VH: Video is a very important medium and more and more as a discovery tool. I spent so much time when I was in school evolving my craft as a musician and now that I’m out of school, I’m learning more about new audience consumption habits: how they go about finding or searching for things. Being able to see someone perform something adds another layer of connectedness between the listener and performer. I’ve been working hard to use video to present my original music as performed in a live setting. There is something very special about a live performance—something that you lose in the editing process of a studio recording. Video can really serve to amplify the “live” experience.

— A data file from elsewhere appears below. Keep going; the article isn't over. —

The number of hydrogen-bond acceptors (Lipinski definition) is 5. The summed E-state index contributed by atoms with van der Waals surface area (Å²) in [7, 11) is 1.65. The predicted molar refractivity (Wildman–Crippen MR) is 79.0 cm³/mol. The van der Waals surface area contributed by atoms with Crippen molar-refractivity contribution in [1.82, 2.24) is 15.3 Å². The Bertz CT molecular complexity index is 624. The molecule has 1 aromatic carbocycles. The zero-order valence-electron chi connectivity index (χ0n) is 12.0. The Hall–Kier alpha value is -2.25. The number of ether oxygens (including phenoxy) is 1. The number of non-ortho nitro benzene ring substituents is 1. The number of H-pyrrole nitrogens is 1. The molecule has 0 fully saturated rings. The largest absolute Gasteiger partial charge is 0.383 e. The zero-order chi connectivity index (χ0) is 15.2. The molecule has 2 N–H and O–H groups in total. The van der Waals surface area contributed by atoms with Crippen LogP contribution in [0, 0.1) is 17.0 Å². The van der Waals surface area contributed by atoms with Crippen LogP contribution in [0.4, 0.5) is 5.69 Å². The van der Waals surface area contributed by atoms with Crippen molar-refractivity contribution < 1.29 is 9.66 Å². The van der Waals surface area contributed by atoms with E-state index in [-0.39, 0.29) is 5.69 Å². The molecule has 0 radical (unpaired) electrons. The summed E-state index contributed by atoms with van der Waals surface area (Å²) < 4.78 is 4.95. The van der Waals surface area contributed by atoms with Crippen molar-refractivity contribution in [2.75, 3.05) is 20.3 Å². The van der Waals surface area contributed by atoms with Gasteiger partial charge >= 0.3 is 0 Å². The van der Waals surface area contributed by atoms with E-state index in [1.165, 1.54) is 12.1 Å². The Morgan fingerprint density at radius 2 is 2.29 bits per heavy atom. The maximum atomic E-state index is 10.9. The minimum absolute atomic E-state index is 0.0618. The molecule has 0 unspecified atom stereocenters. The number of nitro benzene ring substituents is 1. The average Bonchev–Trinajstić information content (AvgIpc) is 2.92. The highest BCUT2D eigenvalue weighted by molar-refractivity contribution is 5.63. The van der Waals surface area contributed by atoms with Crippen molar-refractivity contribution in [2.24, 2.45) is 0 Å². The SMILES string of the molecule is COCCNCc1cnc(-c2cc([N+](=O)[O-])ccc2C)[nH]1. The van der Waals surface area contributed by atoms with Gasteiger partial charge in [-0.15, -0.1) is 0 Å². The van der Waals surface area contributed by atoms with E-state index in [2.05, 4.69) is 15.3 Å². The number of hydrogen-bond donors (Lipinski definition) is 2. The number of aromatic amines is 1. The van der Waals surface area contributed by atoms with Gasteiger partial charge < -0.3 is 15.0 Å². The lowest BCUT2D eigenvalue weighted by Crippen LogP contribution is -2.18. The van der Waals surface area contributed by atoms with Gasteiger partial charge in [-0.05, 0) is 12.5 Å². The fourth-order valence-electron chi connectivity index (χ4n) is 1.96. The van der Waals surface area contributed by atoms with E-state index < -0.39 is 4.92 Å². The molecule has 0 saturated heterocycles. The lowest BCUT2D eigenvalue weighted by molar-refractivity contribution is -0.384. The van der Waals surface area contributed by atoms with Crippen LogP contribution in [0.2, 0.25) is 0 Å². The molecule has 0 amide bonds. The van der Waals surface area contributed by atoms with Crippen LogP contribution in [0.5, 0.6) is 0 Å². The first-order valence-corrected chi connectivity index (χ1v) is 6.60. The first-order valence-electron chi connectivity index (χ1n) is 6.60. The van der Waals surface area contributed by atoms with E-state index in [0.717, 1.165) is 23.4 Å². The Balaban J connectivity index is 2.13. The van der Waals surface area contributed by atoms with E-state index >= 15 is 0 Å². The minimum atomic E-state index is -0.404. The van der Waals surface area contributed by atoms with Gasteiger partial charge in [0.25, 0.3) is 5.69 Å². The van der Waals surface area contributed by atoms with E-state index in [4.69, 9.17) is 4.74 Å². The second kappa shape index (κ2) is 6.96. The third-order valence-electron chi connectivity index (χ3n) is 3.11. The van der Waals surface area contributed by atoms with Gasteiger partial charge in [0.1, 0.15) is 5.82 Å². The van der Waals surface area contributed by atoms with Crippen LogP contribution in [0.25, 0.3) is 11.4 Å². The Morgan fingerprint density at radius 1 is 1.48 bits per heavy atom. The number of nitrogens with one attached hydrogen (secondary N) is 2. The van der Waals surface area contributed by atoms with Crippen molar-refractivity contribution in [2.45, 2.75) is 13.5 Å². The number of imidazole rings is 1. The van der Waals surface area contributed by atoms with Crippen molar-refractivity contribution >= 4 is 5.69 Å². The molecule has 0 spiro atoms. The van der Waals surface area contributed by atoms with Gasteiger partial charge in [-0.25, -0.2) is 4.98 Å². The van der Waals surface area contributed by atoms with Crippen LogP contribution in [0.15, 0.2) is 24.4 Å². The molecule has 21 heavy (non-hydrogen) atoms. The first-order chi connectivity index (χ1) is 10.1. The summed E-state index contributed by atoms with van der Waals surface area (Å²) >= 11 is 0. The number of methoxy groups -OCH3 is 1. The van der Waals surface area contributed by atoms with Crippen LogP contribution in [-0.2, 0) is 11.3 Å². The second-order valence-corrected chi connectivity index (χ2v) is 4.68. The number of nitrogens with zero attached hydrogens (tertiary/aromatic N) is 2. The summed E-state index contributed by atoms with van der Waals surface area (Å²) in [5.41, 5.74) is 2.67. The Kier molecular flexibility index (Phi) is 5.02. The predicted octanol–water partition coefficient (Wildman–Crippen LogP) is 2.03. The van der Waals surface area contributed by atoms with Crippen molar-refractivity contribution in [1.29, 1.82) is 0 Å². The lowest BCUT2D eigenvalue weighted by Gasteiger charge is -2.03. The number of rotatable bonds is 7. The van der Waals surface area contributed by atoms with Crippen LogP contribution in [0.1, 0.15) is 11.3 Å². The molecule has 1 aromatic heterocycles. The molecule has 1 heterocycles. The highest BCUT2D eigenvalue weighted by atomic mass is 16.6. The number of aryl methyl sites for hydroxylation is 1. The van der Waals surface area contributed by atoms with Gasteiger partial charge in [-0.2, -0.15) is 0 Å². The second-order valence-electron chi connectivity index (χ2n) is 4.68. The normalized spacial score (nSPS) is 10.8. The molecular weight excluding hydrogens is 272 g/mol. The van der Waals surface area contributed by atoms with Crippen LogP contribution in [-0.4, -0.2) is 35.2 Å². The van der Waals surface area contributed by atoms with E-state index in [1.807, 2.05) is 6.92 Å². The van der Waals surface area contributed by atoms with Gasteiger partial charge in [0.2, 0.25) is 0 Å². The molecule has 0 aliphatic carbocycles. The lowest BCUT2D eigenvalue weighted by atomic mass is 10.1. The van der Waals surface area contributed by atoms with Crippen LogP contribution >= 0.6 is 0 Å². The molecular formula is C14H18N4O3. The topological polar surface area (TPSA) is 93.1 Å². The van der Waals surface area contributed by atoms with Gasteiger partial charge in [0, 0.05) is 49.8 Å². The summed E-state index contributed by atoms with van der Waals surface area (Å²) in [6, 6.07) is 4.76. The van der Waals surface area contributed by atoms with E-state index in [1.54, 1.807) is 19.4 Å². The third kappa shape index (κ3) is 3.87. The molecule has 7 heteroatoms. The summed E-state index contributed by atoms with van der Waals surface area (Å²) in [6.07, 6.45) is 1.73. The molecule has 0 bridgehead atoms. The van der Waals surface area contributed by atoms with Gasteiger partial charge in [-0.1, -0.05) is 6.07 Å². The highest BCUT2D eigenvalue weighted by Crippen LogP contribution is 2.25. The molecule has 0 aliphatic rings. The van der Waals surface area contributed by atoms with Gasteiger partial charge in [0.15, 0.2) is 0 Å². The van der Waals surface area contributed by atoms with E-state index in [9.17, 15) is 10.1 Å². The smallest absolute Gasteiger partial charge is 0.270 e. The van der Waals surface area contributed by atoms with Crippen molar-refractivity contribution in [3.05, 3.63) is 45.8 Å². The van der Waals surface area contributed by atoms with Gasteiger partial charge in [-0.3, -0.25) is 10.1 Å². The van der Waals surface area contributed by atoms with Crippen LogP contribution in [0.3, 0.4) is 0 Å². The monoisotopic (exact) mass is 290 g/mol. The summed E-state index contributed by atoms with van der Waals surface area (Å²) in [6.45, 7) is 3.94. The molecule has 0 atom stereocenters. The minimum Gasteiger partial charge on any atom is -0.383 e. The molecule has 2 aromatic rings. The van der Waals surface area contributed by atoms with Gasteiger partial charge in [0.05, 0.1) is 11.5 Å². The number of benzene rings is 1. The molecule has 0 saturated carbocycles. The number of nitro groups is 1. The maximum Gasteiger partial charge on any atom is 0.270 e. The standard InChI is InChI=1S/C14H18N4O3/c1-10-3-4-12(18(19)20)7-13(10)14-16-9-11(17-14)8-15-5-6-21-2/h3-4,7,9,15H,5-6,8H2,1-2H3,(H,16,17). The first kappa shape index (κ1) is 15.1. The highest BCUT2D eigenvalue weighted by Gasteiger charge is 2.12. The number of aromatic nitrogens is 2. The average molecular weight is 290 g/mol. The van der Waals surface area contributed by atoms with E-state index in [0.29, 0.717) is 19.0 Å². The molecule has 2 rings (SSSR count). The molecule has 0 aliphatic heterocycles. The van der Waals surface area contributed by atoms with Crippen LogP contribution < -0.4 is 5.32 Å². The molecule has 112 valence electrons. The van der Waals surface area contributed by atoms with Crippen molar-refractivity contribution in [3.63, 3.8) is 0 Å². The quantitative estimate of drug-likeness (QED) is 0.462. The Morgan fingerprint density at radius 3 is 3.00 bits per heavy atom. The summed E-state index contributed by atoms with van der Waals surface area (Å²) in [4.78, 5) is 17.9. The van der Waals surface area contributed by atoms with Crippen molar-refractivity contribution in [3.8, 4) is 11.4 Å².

TJG: What is the context of your relationships with Drew Gress and Clarence Penn? How did you all meet?

VH: I met Clarence when he came to VCU to do an alumni concert a couple years ago. Clarence did a master class that day on music professionalism, and we had the opportunity to play together. Between meeting him, hearing him speak, and getting to play with him, it all stuck with me. I knew that I would be calling him when the opportunity was right.

I’ve never actually met Drew but I had heard him on some recordings that I was into, like Marc Copeland’s New York Trio record. The chordless trio configuration that I write for isn’t as simple as a horn just blowing over a rhythm section; it’s much more interactive, and I need a bass player who can create that contrapuntal energy. The records I’ve heard him on really seem to exemplify that. I’m really interested to see how my original tunes, which I usually play with my working trio comprised of Randall Pharr and Tony Martucci, turn out in this new setting.

TJG: How do you go about approaching composition? What is the goal in mind throughout this process?